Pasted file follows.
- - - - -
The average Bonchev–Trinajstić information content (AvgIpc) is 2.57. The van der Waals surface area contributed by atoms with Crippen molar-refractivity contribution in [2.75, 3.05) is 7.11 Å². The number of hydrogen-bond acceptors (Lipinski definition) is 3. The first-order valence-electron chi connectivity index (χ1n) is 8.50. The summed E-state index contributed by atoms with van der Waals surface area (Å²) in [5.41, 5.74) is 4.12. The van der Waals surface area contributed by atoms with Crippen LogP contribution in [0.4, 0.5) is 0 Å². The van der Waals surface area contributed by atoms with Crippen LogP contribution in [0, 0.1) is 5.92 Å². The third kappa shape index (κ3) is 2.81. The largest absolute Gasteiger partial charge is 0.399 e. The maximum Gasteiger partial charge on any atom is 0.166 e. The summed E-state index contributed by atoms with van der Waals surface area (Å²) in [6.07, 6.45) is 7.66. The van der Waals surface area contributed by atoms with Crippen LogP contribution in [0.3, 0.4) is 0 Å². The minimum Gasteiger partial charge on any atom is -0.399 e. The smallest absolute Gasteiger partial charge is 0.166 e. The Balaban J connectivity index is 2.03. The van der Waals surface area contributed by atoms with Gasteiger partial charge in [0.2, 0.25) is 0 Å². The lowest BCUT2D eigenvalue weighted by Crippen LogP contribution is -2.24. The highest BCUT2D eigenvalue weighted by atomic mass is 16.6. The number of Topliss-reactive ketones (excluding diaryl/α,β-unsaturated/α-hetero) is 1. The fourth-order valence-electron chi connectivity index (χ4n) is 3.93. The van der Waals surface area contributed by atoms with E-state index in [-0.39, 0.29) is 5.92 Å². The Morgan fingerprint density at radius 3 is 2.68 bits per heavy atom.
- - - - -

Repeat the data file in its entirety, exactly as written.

The average Bonchev–Trinajstić information content (AvgIpc) is 2.57. The van der Waals surface area contributed by atoms with Crippen molar-refractivity contribution in [2.75, 3.05) is 7.11 Å². The number of hydrogen-bond acceptors (Lipinski definition) is 3. The first-order valence-electron chi connectivity index (χ1n) is 8.50. The summed E-state index contributed by atoms with van der Waals surface area (Å²) in [5.41, 5.74) is 4.12. The van der Waals surface area contributed by atoms with Crippen LogP contribution in [0.4, 0.5) is 0 Å². The van der Waals surface area contributed by atoms with Crippen LogP contribution in [0, 0.1) is 5.92 Å². The third kappa shape index (κ3) is 2.81. The largest absolute Gasteiger partial charge is 0.399 e. The maximum Gasteiger partial charge on any atom is 0.166 e. The summed E-state index contributed by atoms with van der Waals surface area (Å²) in [6.07, 6.45) is 7.66. The van der Waals surface area contributed by atoms with Crippen LogP contribution in [0.3, 0.4) is 0 Å². The minimum Gasteiger partial charge on any atom is -0.399 e. The smallest absolute Gasteiger partial charge is 0.166 e. The Balaban J connectivity index is 2.03. The van der Waals surface area contributed by atoms with Gasteiger partial charge in [0.2, 0.25) is 0 Å². The lowest BCUT2D eigenvalue weighted by Crippen LogP contribution is -2.24. The highest BCUT2D eigenvalue weighted by atomic mass is 16.6. The number of Topliss-reactive ketones (excluding diaryl/α,β-unsaturated/α-hetero) is 1. The fourth-order valence-electron chi connectivity index (χ4n) is 3.93. The van der Waals surface area contributed by atoms with E-state index in [-0.39, 0.29) is 5.92 Å². The Morgan fingerprint density at radius 3 is 2.68 bits per heavy atom.